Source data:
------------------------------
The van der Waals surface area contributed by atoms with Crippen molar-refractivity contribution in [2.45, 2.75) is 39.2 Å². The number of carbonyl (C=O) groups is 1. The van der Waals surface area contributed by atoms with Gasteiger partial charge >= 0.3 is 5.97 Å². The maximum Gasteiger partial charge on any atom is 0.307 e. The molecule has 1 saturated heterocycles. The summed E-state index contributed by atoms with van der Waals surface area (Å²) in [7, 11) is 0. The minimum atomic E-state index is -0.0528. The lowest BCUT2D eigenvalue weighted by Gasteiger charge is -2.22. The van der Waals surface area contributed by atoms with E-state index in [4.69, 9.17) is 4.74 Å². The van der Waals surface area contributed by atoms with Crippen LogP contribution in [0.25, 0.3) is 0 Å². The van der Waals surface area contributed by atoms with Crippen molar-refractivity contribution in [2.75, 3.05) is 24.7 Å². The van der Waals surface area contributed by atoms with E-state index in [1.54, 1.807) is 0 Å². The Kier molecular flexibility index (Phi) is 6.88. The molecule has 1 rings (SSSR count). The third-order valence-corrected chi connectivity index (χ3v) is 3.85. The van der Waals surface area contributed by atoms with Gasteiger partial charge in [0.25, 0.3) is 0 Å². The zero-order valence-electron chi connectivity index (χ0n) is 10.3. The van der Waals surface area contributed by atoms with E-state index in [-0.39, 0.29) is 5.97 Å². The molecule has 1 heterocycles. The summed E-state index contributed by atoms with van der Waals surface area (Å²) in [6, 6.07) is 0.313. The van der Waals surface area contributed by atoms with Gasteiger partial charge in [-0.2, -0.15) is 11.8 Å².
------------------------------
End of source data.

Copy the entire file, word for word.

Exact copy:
The van der Waals surface area contributed by atoms with Crippen molar-refractivity contribution in [2.45, 2.75) is 39.2 Å². The number of carbonyl (C=O) groups is 1. The van der Waals surface area contributed by atoms with Gasteiger partial charge >= 0.3 is 5.97 Å². The maximum Gasteiger partial charge on any atom is 0.307 e. The molecule has 1 saturated heterocycles. The summed E-state index contributed by atoms with van der Waals surface area (Å²) in [7, 11) is 0. The minimum atomic E-state index is -0.0528. The lowest BCUT2D eigenvalue weighted by Gasteiger charge is -2.22. The van der Waals surface area contributed by atoms with E-state index in [4.69, 9.17) is 4.74 Å². The van der Waals surface area contributed by atoms with Crippen LogP contribution in [0.25, 0.3) is 0 Å². The van der Waals surface area contributed by atoms with Crippen molar-refractivity contribution in [2.75, 3.05) is 24.7 Å². The van der Waals surface area contributed by atoms with E-state index in [1.54, 1.807) is 0 Å². The Kier molecular flexibility index (Phi) is 6.88. The molecule has 1 rings (SSSR count). The third-order valence-corrected chi connectivity index (χ3v) is 3.85. The van der Waals surface area contributed by atoms with Gasteiger partial charge in [0.25, 0.3) is 0 Å². The zero-order valence-electron chi connectivity index (χ0n) is 10.3. The van der Waals surface area contributed by atoms with E-state index in [-0.39, 0.29) is 5.97 Å². The molecule has 1 heterocycles. The summed E-state index contributed by atoms with van der Waals surface area (Å²) in [6, 6.07) is 0.313. The van der Waals surface area contributed by atoms with Gasteiger partial charge in [-0.2, -0.15) is 11.8 Å².